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A History of England Principally in the Seventeent

Gave the Reform movement in Scotland


These

two causes, an undeniably corrupt condition and relentless punishment of those who blamed it as it well deserved, gave the Reform movement in Scotland, which was repressed but not stifled, a peculiar character of exasperation and thirst for vengeance.

Nor was it without a political bearing in Scotland as elsewhere. In particular Henry VIII proposed to his nephew, King James V, to remodel the Church after his example: and a part of the nobility, which was already favourably disposed towards England, would have gladly seen this done. But James preferred the French pattern to the English: he was kept firm in his Catholic and French sympathies by his wife, Mary of Guise, and by the energetic Archbishop Beaton. Hence he became involved in the war with England in which he fell, and after this it occasionally seemed, especially at the time of the invasions by the Duke of Somerset, as if the English, and in connexion with them the Protestant, sympathies would gain the ascendancy. But national feelings were still stronger than the religious. Exactly because England defended and recommended the religious change it failed to make way in Scotland. Under the regency of the Queen dowager, with some passing fluctuations, the clerical interests on the whole kept the upper hand. In spite of a general sympathy the prospects of Reform were slender. It could not reckon on any quarrel between the government and the higher clergy: foreign affairs rather exercised

a hostile influence. It is remarkable how under these unfavourable circumstances the foundation of the Scotch Church was laid.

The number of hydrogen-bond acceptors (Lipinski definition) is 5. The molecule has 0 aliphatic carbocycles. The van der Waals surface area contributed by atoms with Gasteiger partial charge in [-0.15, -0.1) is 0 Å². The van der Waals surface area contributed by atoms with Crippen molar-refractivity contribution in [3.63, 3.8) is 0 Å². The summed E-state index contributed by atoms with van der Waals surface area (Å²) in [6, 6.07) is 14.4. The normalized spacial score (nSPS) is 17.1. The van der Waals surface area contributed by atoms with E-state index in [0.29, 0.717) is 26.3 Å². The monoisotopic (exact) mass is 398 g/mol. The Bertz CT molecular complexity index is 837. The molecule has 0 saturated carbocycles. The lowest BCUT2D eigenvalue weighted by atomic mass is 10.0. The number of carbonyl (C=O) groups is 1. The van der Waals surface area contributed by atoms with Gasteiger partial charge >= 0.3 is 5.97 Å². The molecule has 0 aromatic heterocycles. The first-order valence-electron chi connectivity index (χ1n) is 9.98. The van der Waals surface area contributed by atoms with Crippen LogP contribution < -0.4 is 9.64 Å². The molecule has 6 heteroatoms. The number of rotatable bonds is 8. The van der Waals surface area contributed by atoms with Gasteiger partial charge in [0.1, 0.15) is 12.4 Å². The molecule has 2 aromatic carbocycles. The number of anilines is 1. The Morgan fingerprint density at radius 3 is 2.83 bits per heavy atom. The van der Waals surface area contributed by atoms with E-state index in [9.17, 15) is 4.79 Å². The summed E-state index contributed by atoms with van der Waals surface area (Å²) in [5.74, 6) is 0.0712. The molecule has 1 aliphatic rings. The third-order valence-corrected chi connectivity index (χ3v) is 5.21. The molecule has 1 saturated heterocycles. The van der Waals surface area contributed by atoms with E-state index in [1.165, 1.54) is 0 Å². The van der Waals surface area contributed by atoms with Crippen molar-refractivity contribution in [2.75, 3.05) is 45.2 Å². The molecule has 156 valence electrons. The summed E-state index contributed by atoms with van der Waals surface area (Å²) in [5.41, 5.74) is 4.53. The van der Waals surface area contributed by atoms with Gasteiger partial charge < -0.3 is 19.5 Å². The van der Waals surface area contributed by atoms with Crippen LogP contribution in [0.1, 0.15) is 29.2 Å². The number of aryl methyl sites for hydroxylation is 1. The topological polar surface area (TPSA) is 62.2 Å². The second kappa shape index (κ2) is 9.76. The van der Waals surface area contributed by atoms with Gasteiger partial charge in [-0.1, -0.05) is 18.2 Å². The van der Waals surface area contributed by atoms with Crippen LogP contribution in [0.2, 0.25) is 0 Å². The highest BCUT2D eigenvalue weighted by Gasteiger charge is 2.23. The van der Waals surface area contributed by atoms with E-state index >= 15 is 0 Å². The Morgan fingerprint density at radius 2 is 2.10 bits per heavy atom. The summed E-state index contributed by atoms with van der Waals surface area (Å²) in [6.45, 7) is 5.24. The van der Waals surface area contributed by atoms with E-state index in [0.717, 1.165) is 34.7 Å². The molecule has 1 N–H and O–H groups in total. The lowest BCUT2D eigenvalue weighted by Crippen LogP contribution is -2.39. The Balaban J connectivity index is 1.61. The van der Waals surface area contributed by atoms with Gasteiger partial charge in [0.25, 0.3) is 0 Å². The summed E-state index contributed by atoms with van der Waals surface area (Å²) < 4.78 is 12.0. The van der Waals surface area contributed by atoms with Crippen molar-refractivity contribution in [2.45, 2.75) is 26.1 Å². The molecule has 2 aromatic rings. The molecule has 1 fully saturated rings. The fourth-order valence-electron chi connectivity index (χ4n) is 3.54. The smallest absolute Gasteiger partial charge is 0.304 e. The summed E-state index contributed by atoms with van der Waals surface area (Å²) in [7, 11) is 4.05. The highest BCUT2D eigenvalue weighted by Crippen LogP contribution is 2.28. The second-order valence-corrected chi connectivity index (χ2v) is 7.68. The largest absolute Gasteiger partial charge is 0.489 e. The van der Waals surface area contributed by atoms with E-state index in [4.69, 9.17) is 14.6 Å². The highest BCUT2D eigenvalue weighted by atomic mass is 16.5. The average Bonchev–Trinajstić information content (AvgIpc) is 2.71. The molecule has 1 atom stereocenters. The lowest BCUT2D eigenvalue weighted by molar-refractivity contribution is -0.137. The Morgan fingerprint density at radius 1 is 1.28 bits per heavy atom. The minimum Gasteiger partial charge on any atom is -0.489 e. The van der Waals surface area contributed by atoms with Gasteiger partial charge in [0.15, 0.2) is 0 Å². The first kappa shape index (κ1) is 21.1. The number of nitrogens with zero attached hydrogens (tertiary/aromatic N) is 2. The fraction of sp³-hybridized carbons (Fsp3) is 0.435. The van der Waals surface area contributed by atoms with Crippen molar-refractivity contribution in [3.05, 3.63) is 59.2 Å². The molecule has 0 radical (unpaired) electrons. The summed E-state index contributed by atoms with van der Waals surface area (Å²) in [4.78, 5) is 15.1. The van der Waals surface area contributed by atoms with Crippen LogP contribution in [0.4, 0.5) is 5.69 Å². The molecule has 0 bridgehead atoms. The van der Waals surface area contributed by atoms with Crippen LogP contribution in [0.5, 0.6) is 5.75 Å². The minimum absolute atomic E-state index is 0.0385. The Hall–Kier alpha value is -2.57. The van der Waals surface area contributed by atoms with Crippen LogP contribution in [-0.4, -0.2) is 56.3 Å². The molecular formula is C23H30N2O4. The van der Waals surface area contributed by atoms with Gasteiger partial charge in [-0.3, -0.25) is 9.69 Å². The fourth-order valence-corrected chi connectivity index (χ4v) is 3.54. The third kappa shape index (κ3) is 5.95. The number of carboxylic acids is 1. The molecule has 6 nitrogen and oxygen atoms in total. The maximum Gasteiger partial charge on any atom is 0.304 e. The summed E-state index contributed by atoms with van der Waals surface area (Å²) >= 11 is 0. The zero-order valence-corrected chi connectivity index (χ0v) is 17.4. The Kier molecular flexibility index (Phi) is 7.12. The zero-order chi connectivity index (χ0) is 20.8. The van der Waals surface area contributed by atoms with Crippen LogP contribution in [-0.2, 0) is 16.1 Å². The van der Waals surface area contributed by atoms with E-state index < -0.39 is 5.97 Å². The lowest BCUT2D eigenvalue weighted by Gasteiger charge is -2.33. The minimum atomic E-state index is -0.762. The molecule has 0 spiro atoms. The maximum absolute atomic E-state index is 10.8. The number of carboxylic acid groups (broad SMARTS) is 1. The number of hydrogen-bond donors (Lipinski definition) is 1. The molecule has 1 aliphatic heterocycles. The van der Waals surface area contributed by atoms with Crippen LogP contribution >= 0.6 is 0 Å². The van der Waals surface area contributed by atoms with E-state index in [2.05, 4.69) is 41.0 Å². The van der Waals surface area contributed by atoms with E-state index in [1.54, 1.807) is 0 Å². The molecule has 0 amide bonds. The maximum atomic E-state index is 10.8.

Most of the Scots who had fled from the country were content to provide for their subsistence in a foreign land and improve their own culture. But there was one among them who did not reconcile himself for one moment to this fate. John Knox was the first who formed a Protestant congregation in the besieged fortress of S. Andrew's; when the French took the place in 1547 he was made prisoner and condemned to serve in the galleys. But while his feet were in fetters, he uttered his conviction in the fiery preface to a work on Justification, that this doctrine would yet again be preached in his fatherland.[193] After he was released, he took a zealous share in the labours of the English Reformers under Edward VI, but was not altogether content with the result; after the King's death he had to fly to the continent. He went to Geneva, where he became a student once more and tried to fill up the gaps in his studies, but above all he imbibed, or confirmed his knowledge of, the views which prevailed in that Church. 'Like the first Reformers of French Switzerland, Knox also lived in the opinion that the Romish service was an idolatry which should be destroyed from off the earth. And he was fully convinced of the doctrine of the independence of the spiritual principle side by side with the State, and believed that the new spiritualty also was authorised to exclude men from the Church, views for which Calvin was at that very time contending. Thus he was equally armed for the struggle against the Papacy and against the temporal power allied with it, when a transient relaxation of ecclesiastical control in Scotland made it possible for him to return thither. In the war between France and Spain the Regent took the side of France: she lighted bonfires to announce the capture of Calais; out of antipathy to Mary Tudor and her Spanish government she allowed the English fugitives to be received in Scotland. Knox himself ventured to return towards the end of 1555: without delay he set his hand to form a church-union, according to his ideas of religious independence, which was not to be again destroyed by any State power.


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